Policy Research for Front of Package Nutrition Labeling: Developing and Testing a Summary System Algorithm. 2.4.4 Comparison of Specific Nutrient Criteria and Ranking of Foods in Summary Systems


Appendix A contains detailed information on the specific nutrient criteria or algorithms for the 13 summary systems that were reviewed to the extent the information was available from the published literature and the systems' Web sites. A comprehensive analysis would involve rating a large number of foods with each system and comparing the rankings across systems, both across foods and within categories. A comprehensive evaluation of food scores among various systems was beyond the scope of this project; however, some limited comparisons were made, and anomalies among systems are noted. Anomalies among the different systems are more likely to occur with foods that have a mixture of healthy and unhealthy attributes. For example, breakfast cereals may be high in fiber but also high in sugar; peanut butter is high in fat and calories, but the majority of the fat is monounsaturated.

Example of Breakfast Cereals

There are numerous breakfast cereals with varying ingredient and nutrient content on the market. The Smart Choices system received criticism for awarding its icon to sweetened cereals (Neuman, 2009). Smart Choices allows up to 12 g of added sugar per labeled serving (~30 g). However, Guiding Stars does not award stars to any food products with added sugar. Sensible Solution has a generous allotment of added sugars (25% of kcal) for cereals, and the Keyhole has no sugar limit for cereals, but criteria for fiber would preclude some sweetened cereals from obtaining ratings. The Choices Programme has stricter criteria for added sugars in breakfast cereal (<28 g/100 g or ~8 g per 30 g serving), precluding some sweetened cereals from obtaining its rating. The Choices Programme specifies further restrictions in the next 3 years (to 24 g/100 g) and 6 years (20 g/100 g). The staged restrictions are designed to allow manufacturers to gradually reformulate their cereals to decrease the sugar content.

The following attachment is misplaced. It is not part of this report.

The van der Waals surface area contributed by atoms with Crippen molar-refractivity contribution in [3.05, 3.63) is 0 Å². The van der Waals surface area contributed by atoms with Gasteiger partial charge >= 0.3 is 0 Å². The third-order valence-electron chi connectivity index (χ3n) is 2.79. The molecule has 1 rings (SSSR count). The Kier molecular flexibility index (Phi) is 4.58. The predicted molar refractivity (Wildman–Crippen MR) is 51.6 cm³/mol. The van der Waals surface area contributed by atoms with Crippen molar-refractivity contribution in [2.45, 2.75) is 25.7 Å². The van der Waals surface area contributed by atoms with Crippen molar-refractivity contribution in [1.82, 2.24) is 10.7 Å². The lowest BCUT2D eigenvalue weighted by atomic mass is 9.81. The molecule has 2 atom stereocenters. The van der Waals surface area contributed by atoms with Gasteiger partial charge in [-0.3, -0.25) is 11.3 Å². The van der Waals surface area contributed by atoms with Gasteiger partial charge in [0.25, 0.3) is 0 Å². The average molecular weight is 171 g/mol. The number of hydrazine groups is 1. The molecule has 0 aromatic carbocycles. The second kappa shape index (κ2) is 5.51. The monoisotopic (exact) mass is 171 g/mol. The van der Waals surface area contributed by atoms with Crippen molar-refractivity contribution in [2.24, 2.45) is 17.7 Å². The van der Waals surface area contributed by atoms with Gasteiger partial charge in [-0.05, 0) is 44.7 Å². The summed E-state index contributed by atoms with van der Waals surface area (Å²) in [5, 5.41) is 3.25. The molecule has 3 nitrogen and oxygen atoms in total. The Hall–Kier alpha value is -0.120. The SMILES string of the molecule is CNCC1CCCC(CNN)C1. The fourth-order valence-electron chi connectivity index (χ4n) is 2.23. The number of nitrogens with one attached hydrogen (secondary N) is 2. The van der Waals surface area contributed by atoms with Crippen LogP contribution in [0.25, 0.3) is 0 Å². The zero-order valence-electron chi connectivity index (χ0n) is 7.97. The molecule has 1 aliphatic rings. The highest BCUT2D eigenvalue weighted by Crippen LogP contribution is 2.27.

Example of Peanut Butter

Peanut butter is difficult to characterize in terms of the overall nutritional quality because it is very high in fat, which makes it high in calories, and although some of the fat is saturated, most of it is monounsaturated. Based on nutrient values for generic peanut butter in the USDA food composition table, the total and saturated fat would disqualify peanut butter from the AHA Heart Check. Peanut butter would not qualify for the Choices Programme icon because it exceeds the saturated fat criterion of up to 13% of total calories (peanut butter is approximately 16%). However, peanut butter does qualify for the Smart Choices icon because the criterion for saturated fat is 28% of total fat (approximately 21% of the fat calories in peanut butter are from saturated fat). Peanut butter would classify as less healthy using the Ofcom model. With Guiding Stars, peanut butters vary from one to three stars presumably because of the saturated fat and added sugars in some brands.